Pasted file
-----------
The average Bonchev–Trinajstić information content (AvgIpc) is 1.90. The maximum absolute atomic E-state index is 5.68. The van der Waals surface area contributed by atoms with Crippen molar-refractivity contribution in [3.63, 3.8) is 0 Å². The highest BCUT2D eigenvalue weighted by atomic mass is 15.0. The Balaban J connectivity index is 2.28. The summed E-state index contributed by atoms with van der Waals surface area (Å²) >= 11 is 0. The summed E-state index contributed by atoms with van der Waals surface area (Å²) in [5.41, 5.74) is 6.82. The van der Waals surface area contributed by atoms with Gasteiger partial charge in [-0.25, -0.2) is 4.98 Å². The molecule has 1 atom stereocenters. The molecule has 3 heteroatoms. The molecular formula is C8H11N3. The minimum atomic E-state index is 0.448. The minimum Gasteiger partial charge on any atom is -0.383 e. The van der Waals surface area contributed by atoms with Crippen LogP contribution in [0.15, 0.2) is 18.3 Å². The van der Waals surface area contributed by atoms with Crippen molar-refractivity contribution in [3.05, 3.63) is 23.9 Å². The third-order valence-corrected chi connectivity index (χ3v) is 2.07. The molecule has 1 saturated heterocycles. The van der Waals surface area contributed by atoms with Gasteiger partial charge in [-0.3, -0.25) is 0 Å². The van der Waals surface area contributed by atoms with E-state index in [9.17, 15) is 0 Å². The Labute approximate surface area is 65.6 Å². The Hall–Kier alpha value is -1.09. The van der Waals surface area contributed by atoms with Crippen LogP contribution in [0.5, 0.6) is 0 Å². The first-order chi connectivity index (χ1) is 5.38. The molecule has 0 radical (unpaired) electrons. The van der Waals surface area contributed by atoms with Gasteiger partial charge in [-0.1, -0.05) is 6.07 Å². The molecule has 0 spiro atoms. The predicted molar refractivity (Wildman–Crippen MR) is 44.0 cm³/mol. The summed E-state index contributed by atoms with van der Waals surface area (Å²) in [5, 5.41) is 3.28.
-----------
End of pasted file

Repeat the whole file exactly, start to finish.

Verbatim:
The average Bonchev–Trinajstić information content (AvgIpc) is 1.90. The maximum absolute atomic E-state index is 5.68. The van der Waals surface area contributed by atoms with Crippen molar-refractivity contribution in [3.63, 3.8) is 0 Å². The highest BCUT2D eigenvalue weighted by atomic mass is 15.0. The Balaban J connectivity index is 2.28. The summed E-state index contributed by atoms with van der Waals surface area (Å²) >= 11 is 0. The summed E-state index contributed by atoms with van der Waals surface area (Å²) in [5.41, 5.74) is 6.82. The van der Waals surface area contributed by atoms with Gasteiger partial charge in [-0.25, -0.2) is 4.98 Å². The molecule has 1 atom stereocenters. The molecule has 3 heteroatoms. The molecular formula is C8H11N3. The minimum atomic E-state index is 0.448. The minimum Gasteiger partial charge on any atom is -0.383 e. The van der Waals surface area contributed by atoms with Crippen LogP contribution in [0.15, 0.2) is 18.3 Å². The van der Waals surface area contributed by atoms with Crippen molar-refractivity contribution in [3.05, 3.63) is 23.9 Å². The third-order valence-corrected chi connectivity index (χ3v) is 2.07. The molecule has 1 saturated heterocycles. The van der Waals surface area contributed by atoms with Gasteiger partial charge in [-0.3, -0.25) is 0 Å². The van der Waals surface area contributed by atoms with E-state index in [9.17, 15) is 0 Å². The Labute approximate surface area is 65.6 Å². The Hall–Kier alpha value is -1.09. The van der Waals surface area contributed by atoms with Crippen LogP contribution in [0.5, 0.6) is 0 Å². The first-order chi connectivity index (χ1) is 5.38. The molecule has 0 radical (unpaired) electrons. The van der Waals surface area contributed by atoms with Gasteiger partial charge in [-0.1, -0.05) is 6.07 Å². The molecule has 0 spiro atoms. The predicted molar refractivity (Wildman–Crippen MR) is 44.0 cm³/mol. The summed E-state index contributed by atoms with van der Waals surface area (Å²) in [5, 5.41) is 3.28.